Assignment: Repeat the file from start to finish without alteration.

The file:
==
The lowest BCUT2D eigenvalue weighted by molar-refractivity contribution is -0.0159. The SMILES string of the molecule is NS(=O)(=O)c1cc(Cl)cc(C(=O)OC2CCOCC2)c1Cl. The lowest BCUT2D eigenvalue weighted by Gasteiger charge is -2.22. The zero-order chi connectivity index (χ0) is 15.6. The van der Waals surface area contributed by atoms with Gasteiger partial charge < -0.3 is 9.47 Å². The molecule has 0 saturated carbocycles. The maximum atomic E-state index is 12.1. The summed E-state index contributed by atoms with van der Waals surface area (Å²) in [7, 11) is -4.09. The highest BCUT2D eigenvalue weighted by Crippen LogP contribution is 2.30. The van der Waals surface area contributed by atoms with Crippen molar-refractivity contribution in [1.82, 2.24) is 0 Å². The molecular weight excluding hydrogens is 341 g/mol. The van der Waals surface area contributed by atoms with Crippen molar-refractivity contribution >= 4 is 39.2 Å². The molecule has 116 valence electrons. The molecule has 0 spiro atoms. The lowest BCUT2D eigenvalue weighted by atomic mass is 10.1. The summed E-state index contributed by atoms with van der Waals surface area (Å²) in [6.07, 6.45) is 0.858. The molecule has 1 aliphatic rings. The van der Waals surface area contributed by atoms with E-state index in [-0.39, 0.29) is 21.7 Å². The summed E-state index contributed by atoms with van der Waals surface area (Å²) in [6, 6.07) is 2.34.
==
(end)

The lowest BCUT2D eigenvalue weighted by molar-refractivity contribution is -0.0159. The SMILES string of the molecule is NS(=O)(=O)c1cc(Cl)cc(C(=O)OC2CCOCC2)c1Cl. The lowest BCUT2D eigenvalue weighted by Gasteiger charge is -2.22. The zero-order chi connectivity index (χ0) is 15.6. The van der Waals surface area contributed by atoms with Gasteiger partial charge < -0.3 is 9.47 Å². The molecule has 0 saturated carbocycles. The maximum atomic E-state index is 12.1. The summed E-state index contributed by atoms with van der Waals surface area (Å²) in [7, 11) is -4.09. The highest BCUT2D eigenvalue weighted by Crippen LogP contribution is 2.30. The van der Waals surface area contributed by atoms with Crippen molar-refractivity contribution in [1.82, 2.24) is 0 Å². The molecular weight excluding hydrogens is 341 g/mol. The van der Waals surface area contributed by atoms with Crippen molar-refractivity contribution >= 4 is 39.2 Å². The molecule has 116 valence electrons. The molecule has 0 spiro atoms. The lowest BCUT2D eigenvalue weighted by atomic mass is 10.1. The summed E-state index contributed by atoms with van der Waals surface area (Å²) in [6.07, 6.45) is 0.858. The molecule has 1 aliphatic rings. The van der Waals surface area contributed by atoms with E-state index in [-0.39, 0.29) is 21.7 Å². The summed E-state index contributed by atoms with van der Waals surface area (Å²) in [6, 6.07) is 2.34.